Matters of the heart: triggers, signs and symptoms of angina

Sunday Times Connect, in partnership with Servier and the SA Heart Association, hosted a digital discussion on heart health

07 October 2020 - 12:13
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Heart health: 150 minutes is recommended every week to stay healthy.
Heart health: 150 minutes is recommended every week to stay healthy.
Image: 123RF/Langstrup

Heart health was top of mind on World Heart Day, marked on September 29 2020. Those with underlying heart conditions are at significantly higher risk of Covid-19, which is why awareness around heart health is arguably more important than ever.

Sunday Times Connect, in partnership with Servier and the SA Heart Association recently hosted a digital conversation on the triggers, signs and symptoms of angina. Moderated by Joanne Joseph, panellists included Dr David Jankelow, SA Heart Association president and a clinical cardiologist at the Netcare Linksfield Clinic, and Dr Martin Tawanda Butau, a cardiologist in private practice and former head of the cardiology unit at Port Elizabeth Provincial Hospital. 

Angina is a type of chest pain caused by reduced blood flow to the heart — a warning sign that something may be wrong. Stable angina is brought about by a particular amount of activity and resolves quickly with rest, is controlled with medication and does not become more frequent or severe. If the pattern of chest discomfort worsens or changes over a short period of time for the first time or to the previously stable angina, then the unstable angina could potentially be a signal of a heart attack. 

Angina manifests differently in everybody. Some of the typical symptoms include the following: tightness; heaviness or chest pain, which can spread to the arms, neck, jaw, shoulders, back or stomach; dizziness; fatigue; nausea; shortness of breath; and sweating. 

For some the pain can be severe, others may feel no more than mild discomfort or pressure. Symptoms typically disappear after a few minutes of rest or after taking prescribed medication. It can be difficult to distinguish between normal chest pain and a heart attack. “When in doubt about the cause of unexplained chest pain, seek medical assistance as quickly as possible,” said Butau.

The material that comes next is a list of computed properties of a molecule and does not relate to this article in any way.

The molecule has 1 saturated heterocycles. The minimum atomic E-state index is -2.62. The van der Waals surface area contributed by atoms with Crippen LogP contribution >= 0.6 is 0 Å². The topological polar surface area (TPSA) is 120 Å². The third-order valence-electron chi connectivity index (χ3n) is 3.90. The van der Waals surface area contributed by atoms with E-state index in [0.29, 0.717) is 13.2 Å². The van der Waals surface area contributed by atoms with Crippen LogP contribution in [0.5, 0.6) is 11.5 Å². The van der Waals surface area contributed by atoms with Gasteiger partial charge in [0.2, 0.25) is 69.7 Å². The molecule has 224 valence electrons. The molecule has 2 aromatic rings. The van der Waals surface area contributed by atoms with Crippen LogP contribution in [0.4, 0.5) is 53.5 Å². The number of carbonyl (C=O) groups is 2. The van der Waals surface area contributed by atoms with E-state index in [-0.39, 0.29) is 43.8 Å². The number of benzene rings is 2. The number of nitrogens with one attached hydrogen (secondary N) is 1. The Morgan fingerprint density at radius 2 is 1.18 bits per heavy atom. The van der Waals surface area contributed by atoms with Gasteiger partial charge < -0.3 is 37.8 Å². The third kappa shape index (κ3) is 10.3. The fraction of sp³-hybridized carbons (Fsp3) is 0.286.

The most common cause of angina is coronary heart disease. Those who smoke, have high blood pressure, high blood cholesterol levels, are overweight or obese, don’t exercise enough or have diabetes, are at greater risk of coronary heart disease. However, a family history could also predispose an individual to coronary heart disease. 

“If your father, brother, uncle or grandfather had angina or a heart attack before the age of 55, or your mother, sister, aunt or grandmother had angina or a heart attack before the age of 65, you may be at risk of premature heart disease,” said Butau, adding that angina cannot be cured but that it can be managed. 

Coronary heart disease claims 250 lives each day in SA and about 80-million lives globally each year, said Jankelow. Preventing these diseases requires more education and awareness around the factors that can be controlled. This requires stopping smoking; monitoring health conditions such as high blood pressure, cholesterol and diabetes; following a healthy diet and maintaining a healthy weight; reducing stress levels; limiting alcohol consumption; and getting an annual flu shot to avoid heart complications from the flu virus. Added to this is regular exercise.

“The recommendation is for 150 minutes of moderate activity each week made up of 30 minutes of exercise five times a week,” he said, adding that 50% of people are not adhering to the prescribed health guidelines. 

Watch the full digital event below:

This article was paid for by Servier and the SA Heart Association.